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Given this harmless little list:

>>> lst = ['o','s','s','a','m','a']

My goal is to pythonically concatenate the little devils using one of the following ways:

A. plain ol' string function to get the job done, short, no imports

>>> ''.join(lst)

B. lambda, lambda, lambda

>>> reduce(lambda x, y: x + y, lst)

C. globalization (do nothing, import everything)

>>> import functools, operator
>>> functools.reduce(operator.add, lst)

Please suggest other pythonic ways to achieve this magnanimous task.

Please rank (pythonic level) and rate solutions giving concise explanations.

In this case, is the most pythonic solution the best coding solution?

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up vote 28 down vote accepted

Have a look at Guido's essay on python optimization, it covers converting lists of numbers to strings. Unless you have a good reason to do otherwise, use the join example.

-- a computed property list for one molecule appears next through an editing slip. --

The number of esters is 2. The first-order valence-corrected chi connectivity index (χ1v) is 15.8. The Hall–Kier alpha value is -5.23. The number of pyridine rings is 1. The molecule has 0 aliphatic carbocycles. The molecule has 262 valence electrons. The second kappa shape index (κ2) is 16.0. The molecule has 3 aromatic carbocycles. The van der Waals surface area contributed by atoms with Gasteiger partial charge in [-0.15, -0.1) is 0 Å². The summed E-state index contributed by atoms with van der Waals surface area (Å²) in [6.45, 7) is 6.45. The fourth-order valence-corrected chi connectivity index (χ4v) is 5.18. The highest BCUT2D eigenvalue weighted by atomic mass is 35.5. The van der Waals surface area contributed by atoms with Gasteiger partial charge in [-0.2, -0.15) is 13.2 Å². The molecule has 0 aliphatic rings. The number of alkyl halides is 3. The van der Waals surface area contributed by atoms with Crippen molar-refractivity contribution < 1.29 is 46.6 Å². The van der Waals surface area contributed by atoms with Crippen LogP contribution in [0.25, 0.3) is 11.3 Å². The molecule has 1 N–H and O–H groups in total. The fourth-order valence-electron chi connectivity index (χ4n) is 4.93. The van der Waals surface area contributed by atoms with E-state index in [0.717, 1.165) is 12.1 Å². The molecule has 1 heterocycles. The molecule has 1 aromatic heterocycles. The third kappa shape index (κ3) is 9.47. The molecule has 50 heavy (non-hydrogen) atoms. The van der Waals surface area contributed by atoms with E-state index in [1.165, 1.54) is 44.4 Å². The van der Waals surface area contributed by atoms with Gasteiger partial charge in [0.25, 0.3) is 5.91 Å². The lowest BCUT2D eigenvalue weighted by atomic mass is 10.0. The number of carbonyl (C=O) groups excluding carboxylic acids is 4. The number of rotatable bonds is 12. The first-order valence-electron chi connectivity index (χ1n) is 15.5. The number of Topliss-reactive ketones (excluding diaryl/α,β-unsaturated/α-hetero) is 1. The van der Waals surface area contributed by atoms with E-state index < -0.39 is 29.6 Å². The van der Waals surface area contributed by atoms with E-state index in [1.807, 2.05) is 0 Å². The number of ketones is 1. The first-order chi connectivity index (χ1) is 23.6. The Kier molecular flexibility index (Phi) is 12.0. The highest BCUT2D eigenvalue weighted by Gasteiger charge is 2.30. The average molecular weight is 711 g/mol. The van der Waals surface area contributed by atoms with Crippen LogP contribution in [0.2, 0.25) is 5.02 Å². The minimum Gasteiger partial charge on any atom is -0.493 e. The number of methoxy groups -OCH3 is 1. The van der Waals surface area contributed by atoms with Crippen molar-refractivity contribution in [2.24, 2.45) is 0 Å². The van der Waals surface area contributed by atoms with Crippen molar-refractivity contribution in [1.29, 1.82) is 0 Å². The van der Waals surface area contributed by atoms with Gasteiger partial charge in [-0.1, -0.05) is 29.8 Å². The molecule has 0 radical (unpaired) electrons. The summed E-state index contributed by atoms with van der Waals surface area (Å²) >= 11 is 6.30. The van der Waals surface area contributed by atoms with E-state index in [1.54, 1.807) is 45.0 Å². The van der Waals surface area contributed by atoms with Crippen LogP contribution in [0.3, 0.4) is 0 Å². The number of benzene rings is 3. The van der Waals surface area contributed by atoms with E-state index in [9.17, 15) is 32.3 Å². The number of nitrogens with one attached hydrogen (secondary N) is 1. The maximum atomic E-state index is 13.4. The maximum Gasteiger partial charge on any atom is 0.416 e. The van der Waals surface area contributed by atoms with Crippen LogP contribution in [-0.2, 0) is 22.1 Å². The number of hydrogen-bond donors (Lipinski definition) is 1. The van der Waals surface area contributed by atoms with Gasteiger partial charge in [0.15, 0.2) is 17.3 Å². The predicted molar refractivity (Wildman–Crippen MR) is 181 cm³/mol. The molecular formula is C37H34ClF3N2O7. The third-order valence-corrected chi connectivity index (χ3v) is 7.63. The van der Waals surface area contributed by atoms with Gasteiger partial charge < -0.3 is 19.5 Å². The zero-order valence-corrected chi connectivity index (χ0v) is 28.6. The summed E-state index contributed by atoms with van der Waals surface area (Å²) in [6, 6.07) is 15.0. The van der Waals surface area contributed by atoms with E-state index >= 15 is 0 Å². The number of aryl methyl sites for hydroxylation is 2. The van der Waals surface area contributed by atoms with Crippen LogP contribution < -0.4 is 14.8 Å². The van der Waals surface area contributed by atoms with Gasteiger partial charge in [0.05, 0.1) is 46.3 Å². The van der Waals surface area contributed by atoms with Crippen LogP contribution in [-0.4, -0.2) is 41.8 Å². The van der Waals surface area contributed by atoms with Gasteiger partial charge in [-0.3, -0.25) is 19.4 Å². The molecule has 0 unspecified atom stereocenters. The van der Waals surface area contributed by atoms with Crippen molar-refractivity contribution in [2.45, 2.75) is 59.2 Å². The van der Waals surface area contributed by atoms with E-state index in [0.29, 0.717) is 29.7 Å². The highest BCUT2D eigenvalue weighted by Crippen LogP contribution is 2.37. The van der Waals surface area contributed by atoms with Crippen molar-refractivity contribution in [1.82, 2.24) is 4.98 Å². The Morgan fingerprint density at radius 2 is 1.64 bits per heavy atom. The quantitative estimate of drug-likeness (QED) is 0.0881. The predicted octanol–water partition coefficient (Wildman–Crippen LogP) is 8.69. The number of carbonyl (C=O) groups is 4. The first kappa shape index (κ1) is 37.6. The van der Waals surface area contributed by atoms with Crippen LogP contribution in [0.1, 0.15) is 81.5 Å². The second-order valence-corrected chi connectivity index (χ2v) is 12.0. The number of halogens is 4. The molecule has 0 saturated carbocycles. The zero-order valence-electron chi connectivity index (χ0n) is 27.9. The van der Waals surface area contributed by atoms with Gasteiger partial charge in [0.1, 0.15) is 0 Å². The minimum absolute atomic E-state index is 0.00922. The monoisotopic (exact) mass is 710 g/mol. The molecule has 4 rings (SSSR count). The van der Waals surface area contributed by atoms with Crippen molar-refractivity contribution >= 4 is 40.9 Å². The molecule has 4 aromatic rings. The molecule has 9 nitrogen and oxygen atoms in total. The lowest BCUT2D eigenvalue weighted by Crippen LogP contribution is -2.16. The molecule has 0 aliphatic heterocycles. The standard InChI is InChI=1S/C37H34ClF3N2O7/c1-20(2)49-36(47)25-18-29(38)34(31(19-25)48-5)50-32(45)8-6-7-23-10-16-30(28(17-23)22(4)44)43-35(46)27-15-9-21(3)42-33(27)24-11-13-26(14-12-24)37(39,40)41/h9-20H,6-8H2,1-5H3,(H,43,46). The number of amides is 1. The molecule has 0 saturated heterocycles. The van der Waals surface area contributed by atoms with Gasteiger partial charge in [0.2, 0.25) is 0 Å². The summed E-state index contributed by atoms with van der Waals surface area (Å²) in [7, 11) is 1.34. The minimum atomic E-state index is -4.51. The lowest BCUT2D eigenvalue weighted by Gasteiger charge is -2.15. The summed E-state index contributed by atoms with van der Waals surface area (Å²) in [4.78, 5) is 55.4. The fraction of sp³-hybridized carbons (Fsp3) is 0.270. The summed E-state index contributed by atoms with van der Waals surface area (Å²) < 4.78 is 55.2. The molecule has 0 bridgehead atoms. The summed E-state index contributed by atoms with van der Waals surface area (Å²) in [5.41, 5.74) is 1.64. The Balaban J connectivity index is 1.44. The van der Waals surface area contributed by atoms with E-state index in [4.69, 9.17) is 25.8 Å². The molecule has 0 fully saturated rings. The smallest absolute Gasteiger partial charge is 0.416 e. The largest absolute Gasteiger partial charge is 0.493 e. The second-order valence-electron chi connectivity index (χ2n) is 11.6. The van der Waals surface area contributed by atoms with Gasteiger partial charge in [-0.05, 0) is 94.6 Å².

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OK, guys, now let's upvote this to 10 so SilentGhost gets his Populist badge :) – Tim Pietzcker Jan 26 '10 at 12:21

the only pythonic way:

  • clear (that what all the big boys do and what they expect to see),
  • simple (no additional imports needed, stable across all versions),
  • fast (written in C) and
  • concise (on an empty string join elements of iterable!).
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While the reduce based solutions are elegant and the functional programmer in me appreciates them, I must agree that join() is indeed the only pythonic solution. – liwp Jan 25 '10 at 16:10
SilentGhost is right. Strings have a join method that accepts iterables, so using anything else is not pythonic. – stefanw Jan 25 '10 at 16:10
So -- people, pls, check the "bytearray" native type my answer bellow). Join is ubeatable up to python 2.5, though. – jsbueno Jan 25 '10 at 16:51
THE way, without a doubt – Khelben Jan 25 '10 at 17:42

Of course it's join. How do I know? Let's do it in a really stupid way: